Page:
They definitely did state that stags with large antlers father more offspring which is probably not that surprising really.
 

willie_gunn

Well-Known Member
There's a detailed study of Red deer on the island of Rum. I'm sure that they came to the conclusion that poor hinds usually produced female calves. Hard to say whether this was because female calves put less strain on the hind due to a lower requirement for milk or because the female calf was sure to pass on the genes whilst a poor male calf would be unlikely to ever breed. Are deer able to decide on the sex of their unborn foetus?
They definitely did state that stags with large antlers father more offspring which is probably not that surprising really.

Thanks - I’ll try to track that down.

I did find this: Population density affects sex ratio variation in red deer - Nature

“The proportion of males born each year declined with increasing population density and with winter rainfall, both of which are environmental variables associated with nutritional stress during pregnancy.”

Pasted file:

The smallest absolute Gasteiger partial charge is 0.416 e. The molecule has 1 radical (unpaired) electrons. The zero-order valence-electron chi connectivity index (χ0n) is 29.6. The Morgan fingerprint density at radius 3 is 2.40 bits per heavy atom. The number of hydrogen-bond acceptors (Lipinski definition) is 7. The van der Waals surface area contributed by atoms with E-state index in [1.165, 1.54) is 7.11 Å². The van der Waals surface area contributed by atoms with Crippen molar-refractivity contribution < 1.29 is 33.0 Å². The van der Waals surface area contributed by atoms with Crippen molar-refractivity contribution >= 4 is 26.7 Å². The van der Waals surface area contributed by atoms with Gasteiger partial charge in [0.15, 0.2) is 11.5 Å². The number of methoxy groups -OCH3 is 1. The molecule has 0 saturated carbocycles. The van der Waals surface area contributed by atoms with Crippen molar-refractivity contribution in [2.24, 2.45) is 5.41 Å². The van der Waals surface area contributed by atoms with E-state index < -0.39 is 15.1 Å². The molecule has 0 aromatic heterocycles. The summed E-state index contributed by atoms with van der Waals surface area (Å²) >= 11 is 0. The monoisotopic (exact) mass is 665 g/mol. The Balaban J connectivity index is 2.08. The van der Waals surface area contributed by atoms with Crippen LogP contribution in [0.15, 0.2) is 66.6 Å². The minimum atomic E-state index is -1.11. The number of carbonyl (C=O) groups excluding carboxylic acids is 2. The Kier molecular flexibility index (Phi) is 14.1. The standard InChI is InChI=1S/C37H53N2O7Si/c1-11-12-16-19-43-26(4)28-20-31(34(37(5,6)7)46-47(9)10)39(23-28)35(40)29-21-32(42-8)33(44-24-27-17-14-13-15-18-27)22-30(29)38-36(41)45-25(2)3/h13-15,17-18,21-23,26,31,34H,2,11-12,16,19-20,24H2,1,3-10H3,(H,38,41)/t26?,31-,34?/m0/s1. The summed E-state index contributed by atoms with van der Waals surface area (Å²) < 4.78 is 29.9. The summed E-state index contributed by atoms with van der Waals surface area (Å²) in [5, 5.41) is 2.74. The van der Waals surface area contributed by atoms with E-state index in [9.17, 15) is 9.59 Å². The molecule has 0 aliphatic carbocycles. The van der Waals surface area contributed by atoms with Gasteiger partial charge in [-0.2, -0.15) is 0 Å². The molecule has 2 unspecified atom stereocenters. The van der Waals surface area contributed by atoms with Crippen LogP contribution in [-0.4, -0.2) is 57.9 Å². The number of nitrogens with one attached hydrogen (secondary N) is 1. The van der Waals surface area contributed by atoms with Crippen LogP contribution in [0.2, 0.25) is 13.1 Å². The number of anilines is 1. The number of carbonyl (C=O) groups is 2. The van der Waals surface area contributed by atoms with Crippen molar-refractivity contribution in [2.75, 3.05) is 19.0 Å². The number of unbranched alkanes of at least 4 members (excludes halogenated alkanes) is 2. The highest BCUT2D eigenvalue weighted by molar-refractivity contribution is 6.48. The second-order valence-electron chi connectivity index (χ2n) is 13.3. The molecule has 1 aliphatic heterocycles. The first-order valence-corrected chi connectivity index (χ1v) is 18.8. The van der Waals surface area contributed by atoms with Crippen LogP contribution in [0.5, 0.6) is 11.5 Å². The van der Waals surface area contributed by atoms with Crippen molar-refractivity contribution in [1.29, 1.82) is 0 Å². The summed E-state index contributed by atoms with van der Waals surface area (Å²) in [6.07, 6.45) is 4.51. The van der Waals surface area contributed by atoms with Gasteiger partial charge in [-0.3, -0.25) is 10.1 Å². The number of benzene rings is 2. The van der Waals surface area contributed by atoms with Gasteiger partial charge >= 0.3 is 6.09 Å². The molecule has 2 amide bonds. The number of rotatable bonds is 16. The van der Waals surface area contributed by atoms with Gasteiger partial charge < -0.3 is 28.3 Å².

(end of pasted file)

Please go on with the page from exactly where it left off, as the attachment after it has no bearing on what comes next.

So perhaps not so much deer consciously deciding on the sex of their offspring, rather the environmental conditions affecting available nutrition, which in turn influences the sex of the foetus?
 

Freeforester

Well-Known Member
Indeed, I’d be interested to know the thinking behind that….
Predictive trends/cohort analysis type of modelling, helps inform the picture of the sex ratio of the population, had you not intervened. Phil Ratcliffe et al did a lot of work on this in the eighties, but I agree it may be of limited interest to the majority of stalkers.
 

baguio

Well-Known Member
Thanks - I’ll try to track that down.

I did find this: Population density affects sex ratio variation in red deer - Nature

“The proportion of males born each year declined with increasing population density and with winter rainfall, both of which are environmental variables associated with nutritional stress during pregnancy.”

So perhaps not so much deer consciously deciding on the sex of their offspring, rather the environmental conditions affecting available nutrition, which in turn influences the sex of the foetus?